Treachery and deceit are like fine wine or currency to the faerie. And each character feels the need to one-up the other. And while the Wicked King centres more around the plot, it also explores more characters and their convictions. Even though I hate most of Jude’s family and the way Cardan has turned out, I see why these characters have turned out this way. But what surprises me the most is how Holly has more world building to offer. Each step in another direction of Elfhame is new, wild, and exhilarating.

If I haven’t convinced you to pick up the Folk of the Air series, I don’t know what will. But what should is the deceit, lying, scheming, warped love, and political intrigue. Drop whatever book you’ve started reading, and start with this series. Just don’t expect to come back the same way you went in.

“Power is much easier to acquire than it is to hold on to.”

Review | Shadow and Bone by Leigh Bardugo

Shadow and Bone by Leigh Bardugo

Published by: Henry Holt and Co.

Publication Date: June 5, 2012

Genre: Fantasy, Romance

Page Count: 358

Rating: 4/5

Source: Purchase

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Orphaned and expendable, Alina Starkov is a soldier who knows she may not survive her first trek across the Shadow Fold-a swath of unnatural darkness crawling with monsters. But when her regiment is attacked, Alina unleashes dormant magic not even she knew she possessed.

Now Alina will enter a lavish world of royalty and intrigue as she trains with the Grisha, her country’s magical military elite-and falls under the spell of their notorious leader, the Darkling. He believes Alina can summon a force capable of destroying the Shadow Fold and reuniting their war-ravaged country, but only if she can master her untamed gift.

As the threat to the kingdom mounts and Alina unlocks the secrets of her past, she will make a dangerous discovery that could threaten all she loves and the very future of a nation.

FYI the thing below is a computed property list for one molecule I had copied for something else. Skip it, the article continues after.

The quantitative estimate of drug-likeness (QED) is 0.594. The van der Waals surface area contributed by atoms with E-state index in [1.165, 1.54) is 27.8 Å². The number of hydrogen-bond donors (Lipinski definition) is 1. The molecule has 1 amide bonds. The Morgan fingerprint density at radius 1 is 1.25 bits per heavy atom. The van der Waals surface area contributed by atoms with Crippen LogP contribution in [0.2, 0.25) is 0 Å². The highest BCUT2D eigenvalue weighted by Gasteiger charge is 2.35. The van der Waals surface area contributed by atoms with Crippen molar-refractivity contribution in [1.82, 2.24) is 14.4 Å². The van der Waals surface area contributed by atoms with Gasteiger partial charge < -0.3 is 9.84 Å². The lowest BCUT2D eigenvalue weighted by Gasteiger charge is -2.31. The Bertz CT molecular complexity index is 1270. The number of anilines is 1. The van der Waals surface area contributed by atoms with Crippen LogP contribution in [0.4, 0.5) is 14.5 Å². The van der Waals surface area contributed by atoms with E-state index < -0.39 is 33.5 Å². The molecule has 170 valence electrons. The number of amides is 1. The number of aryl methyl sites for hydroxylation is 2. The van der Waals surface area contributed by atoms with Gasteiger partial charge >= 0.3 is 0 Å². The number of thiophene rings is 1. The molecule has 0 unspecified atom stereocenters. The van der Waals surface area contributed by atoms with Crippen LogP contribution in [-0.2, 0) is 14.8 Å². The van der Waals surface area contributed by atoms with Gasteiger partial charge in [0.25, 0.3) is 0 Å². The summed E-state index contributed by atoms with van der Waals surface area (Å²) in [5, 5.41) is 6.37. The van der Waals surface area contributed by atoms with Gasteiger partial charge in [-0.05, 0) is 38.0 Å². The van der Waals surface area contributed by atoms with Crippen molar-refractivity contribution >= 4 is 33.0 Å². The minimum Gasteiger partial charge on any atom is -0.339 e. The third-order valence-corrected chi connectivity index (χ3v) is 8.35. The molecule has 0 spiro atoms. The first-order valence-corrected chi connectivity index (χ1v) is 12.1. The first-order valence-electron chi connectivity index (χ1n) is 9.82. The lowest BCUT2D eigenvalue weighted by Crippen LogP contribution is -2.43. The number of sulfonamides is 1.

“The problem with wanting,” he whispered, his mouth trailing along my jaw until it hovered over my lips, “is that it makes us weak.”

Coming back to the Grisha Trilogy, I never knew what to expect. How can you when Leigh whips you from one fantastical world to the next? I’ve anticipated this series since Six of Crows enchanted me.

Obviously, the first series doesn’t surpass my love for the second. And nothing will. Kaz owns my heart, so there’s no trying. But I knew I should have read it when I was younger. But I can’t resist the pull of Leigh’s writing. Her world building outclasses several authors I love. So I always want to come back to her universe.

Grisha practice the Small Science. And each caster is split into three orders: Corporalki; who are Heartrenders and Healers; Etherealki, who are Summoners; and Materialki, who are Fabrikators. Let me tell you: the magic system and the political intrigue in this series still captivate me to this day. Even though these Grisha are powerful, they must serve in the Second Army, where some consider themselves the superior beings in Ravka. I cannot get over how Leigh has crafted her debut book though.

Alina Starkov is your typical YA heroine who doesn’t know her own strength or beauty. Yup. Leigh went there. But what makes me enjoy Alina’s growth is how the new Sun Summoner is sarcastic. Praise the book gods! Finally, a character knows how to use sarcasm properly. While her voice at the beginning is somewhat annoying, I grew to enjoy her as a character. Now, with Malyen Oretsev—Alina’s friend, secret love, and soldier in the First Army—is harder to get around. I wasn’t sure if I’d enjoyed him, but he grew on me toward the end.

Now let the lower creatures step aside so the Darkling can take centre stage. Yes, I loved his scenes. And he’s one reason why I kept reading during the slower sections. He is such a dynamic and conflicting character, and yet I adore him as the villain.

But I hoped for more action where the slow pacing detracted from the overall storyline. I don’t mind a slow build, but sometimes I was looking for more. And what threw me off is the difference in writing style and voice. Six of Crows vastly eclipses her previous storytelling in the Grisha Trilogy. But it shows how far she has evolved as a writer though.

If you’ve fallen in love with Leigh’s other work, I recommend reading Shadow and Bone before you dive head first into King of Scars. Leigh is a queen at writing the perfect plot twist, and I’m glad finally to strike her debut novel off my TBR list.

Review | Archenemies by Marissa Meyer

Archenemies by Marissa Meyer

Published by: Feiwel & Friends